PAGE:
Chapter 31. Effect of Temperature on Tungsten Core SiC Monofilament

  1. John B. Wachtman Jr.
  1. Susan L. Marr and
  2. Frank K. Ko

Published Online: 26 MAR 2008

DOI: 10.1002/9780470313053.ch31

14th Annual Conference on Composites and Advanced Ceramic Materials, Part 2 of 2: Ceramic Engineering and Science Proceedings, Volume 11, Issue 9/10

14th Annual Conference on Composites and Advanced Ceramic Materials, Part 2 of 2: Ceramic Engineering and Science Proceedings, Volume 11, Issue 9/10

How to Cite

Marr, S. L. and Ko, F. K. (1990) Effect of Temperature on Tungsten Core SiC Monofilament, in 14th Annual Conference on Composites and Advanced Ceramic Materials, Part 2 of 2: Ceramic Engineering and Science Proceedings, Volume 11, Issue 9/10 (ed J. B. Wachtman), John Wiley & Sons, Inc., Hoboken, NJ, USA. doi: 10.1002/9780470313053.ch31

Author Information

  1. Fibrous Materials Research Center, Material Engineering, Drexel University, Philadelphia, PA 19104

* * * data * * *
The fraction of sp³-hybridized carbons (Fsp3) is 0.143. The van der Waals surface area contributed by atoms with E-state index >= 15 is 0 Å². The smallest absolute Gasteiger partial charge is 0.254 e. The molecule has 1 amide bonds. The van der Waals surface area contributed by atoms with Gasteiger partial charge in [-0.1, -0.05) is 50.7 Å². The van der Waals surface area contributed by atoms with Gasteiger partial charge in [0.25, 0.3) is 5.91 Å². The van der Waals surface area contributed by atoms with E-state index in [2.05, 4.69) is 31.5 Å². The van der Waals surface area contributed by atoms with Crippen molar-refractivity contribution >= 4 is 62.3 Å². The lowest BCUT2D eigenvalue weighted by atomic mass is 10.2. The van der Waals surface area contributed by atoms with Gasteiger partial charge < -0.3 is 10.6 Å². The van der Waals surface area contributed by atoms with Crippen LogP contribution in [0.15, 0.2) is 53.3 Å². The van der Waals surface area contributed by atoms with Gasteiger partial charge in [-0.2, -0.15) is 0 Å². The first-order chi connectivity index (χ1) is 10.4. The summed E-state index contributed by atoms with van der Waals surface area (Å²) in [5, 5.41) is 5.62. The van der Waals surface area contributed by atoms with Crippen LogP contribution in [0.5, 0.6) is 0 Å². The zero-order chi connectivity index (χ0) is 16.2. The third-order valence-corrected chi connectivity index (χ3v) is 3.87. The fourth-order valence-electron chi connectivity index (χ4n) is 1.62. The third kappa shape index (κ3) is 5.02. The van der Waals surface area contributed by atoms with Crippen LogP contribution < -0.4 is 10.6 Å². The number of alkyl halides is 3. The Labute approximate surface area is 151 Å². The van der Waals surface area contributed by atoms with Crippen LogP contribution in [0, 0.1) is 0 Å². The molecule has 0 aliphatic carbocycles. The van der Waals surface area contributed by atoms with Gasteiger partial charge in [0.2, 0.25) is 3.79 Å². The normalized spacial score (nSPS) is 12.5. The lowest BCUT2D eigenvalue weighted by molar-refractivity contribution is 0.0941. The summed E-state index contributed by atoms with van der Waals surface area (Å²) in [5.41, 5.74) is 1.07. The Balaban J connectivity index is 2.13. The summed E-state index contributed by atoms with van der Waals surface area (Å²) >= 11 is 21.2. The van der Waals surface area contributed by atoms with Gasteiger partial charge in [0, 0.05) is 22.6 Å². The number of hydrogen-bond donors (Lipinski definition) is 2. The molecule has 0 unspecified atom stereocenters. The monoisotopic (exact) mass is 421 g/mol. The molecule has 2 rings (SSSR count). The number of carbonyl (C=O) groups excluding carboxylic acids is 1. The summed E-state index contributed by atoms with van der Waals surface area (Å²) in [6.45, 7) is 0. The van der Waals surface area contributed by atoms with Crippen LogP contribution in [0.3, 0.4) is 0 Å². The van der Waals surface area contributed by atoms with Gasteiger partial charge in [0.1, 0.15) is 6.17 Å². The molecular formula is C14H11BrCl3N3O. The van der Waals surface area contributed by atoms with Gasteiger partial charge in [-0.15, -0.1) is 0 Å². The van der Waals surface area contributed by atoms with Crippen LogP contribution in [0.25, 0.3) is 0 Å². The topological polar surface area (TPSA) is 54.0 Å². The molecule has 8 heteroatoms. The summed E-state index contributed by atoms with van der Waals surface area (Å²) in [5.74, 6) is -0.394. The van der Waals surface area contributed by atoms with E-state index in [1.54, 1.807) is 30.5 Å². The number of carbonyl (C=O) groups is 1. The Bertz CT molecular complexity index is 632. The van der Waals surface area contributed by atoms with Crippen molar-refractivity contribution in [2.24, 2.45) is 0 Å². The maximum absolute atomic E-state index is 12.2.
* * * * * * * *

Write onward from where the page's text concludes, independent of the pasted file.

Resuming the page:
Publication History

  1. Published Online: 26 MAR 2008
  2. Published Print: 1 JAN 1990

ISBN Information

Print ISBN: 9780470374931

Online ISBN: 9780470313053

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Keywords:

  • temperatures;
  • oxidation;
  • monofilament;
  • alumina;
  • atmosphere

Summary

The thermal stability of a tungsten core SiC monofilament fiber, SIGMA™, is studied with special emphasis on the determination of the origin of fiber strength increase under specific heat-treatment conditions. Tensile strength of the SiC fiber is evaluated by room-temperature tensile test for as-received and thermally exposed fiber. Fibers subjected to thermal exposure for 1 h in air and in argon at temperatures >800°C experienced up to a 41% loss of strength. Exposure at 400° and 600°C in air, however, resulted in a 33% and 25% increase in tensile strength, respectively. Additionally, exposure at 600°C in argon resulted in a 47% increase in strength. Heat treatment at 400°-600°C appears to optimize the strength potential of this fiber.

The presence of an SiO2 film is confirmed through scanning Auger spectroscopy. It is suggested thal he presence of the silica layer formed under the heat treatment conditions of 1 h aposure in air or argon at temperatures between 400° and 600°C functions as a surface-healingfilm by blunting surface flaws. The result is enhanced fiber strength.